UCLIC Research Seminar Series
Recording of Talk
A recording of this talk is available on the UCLIC Youtube channel: https://www.youtube.com/watch?v=MH_7qIMCcu4
In this presentation, I'll reflect upon the initial three years of my UKRI Future Leaders fellowship. The core objective was to envision, design, and test new models of 'situated' mental health interventions: i.e., approaches that focus on scaffolding skills development within daily contexts (as opposed to de-contextualised modules or weekly 'sessions').
From the HCI perspective, our main hypothesis is that many core parts of mental health inventions are based on historical assumptions that are often no longer necessary and could be challenged by innovative design. I will demonstrate these arguments by describing the 5+ years long research trajectory around 'Purrble'—which moved from UCLIC-based postdoc fellowship to a functioning product with multiple RCTs, over 100k units sold to date, and early-stage pilots within SLaM NHS—and then show how we are starting to apply these methods to interaction design problems in other mental health contexts and technologies (e.g., also LLMs).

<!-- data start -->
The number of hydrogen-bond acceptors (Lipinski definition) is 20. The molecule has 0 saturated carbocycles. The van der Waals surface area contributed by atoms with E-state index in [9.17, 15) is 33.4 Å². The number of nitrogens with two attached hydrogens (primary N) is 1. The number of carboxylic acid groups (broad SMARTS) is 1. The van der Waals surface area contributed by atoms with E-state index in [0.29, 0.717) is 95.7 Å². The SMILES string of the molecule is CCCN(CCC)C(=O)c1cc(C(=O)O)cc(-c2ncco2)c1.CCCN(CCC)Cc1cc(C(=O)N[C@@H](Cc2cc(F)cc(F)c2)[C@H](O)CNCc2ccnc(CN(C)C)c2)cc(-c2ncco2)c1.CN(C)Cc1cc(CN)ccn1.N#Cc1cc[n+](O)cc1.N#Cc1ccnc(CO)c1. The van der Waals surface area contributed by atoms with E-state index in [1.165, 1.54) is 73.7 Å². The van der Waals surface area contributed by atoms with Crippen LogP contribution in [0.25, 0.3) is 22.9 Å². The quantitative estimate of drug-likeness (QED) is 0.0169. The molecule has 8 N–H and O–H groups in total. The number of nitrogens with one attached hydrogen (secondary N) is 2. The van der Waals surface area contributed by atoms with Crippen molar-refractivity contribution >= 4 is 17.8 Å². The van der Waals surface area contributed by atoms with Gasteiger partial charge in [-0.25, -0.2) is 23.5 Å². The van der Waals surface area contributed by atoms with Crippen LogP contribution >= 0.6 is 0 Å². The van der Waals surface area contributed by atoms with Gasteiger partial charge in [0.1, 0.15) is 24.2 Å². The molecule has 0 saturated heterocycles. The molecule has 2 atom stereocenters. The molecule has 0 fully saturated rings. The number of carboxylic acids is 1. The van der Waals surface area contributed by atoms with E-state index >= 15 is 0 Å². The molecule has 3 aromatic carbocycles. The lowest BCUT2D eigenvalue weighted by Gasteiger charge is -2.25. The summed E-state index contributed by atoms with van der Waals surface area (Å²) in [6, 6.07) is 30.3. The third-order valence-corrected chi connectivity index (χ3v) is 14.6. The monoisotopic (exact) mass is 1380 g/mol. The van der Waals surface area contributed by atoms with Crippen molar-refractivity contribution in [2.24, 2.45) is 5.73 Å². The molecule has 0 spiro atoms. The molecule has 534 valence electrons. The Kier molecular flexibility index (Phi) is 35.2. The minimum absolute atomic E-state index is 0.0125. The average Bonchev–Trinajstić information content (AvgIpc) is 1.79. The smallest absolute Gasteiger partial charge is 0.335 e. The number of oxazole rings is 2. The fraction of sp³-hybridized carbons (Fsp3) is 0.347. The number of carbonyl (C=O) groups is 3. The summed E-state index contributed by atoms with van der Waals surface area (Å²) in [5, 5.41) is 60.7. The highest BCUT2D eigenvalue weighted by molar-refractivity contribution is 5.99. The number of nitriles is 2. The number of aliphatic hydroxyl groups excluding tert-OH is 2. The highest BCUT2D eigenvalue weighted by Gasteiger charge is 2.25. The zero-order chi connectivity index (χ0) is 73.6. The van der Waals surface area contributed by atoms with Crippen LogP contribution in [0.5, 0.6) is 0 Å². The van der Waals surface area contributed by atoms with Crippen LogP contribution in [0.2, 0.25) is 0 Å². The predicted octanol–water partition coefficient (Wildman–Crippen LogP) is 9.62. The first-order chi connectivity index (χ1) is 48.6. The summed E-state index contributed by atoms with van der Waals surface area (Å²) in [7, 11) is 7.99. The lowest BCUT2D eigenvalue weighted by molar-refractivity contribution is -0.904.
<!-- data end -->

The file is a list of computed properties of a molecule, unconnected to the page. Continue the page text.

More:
In doing so, I hope to make two points: First, to illustrate how emerging technologies—together with careful socio-technical design—can help re-imagine how mental health interventions are designed, delivered, and evaluated … and how HCI research can challenge clinicians to rethink even the core components of what an intervention might look like. Second, to open a discussion about the design and research methods that can keep the key balance between enabling substantial innovation in technology and/or interaction design, while maintaining the 'active elements' that make mental health interventions effective for those who need it most.
Petr Slovak is a Senior Lecturer in Human-Computer Interaction (HCI) at King's College London, affiliated with the Informatics department. Additionally, he holds visiting roles within the Child and Adolescent Psychology at KCL and the Experimental Psychology & Human-centred AI groups at the University of Oxford. His research primarily concerns the design and evaluation of digital mental health interventions. Spanning both preventative and clinical domains, he has contributed insights into how socio-technical design can influence the development of skills in daily life, particularly for parents, children, and youth.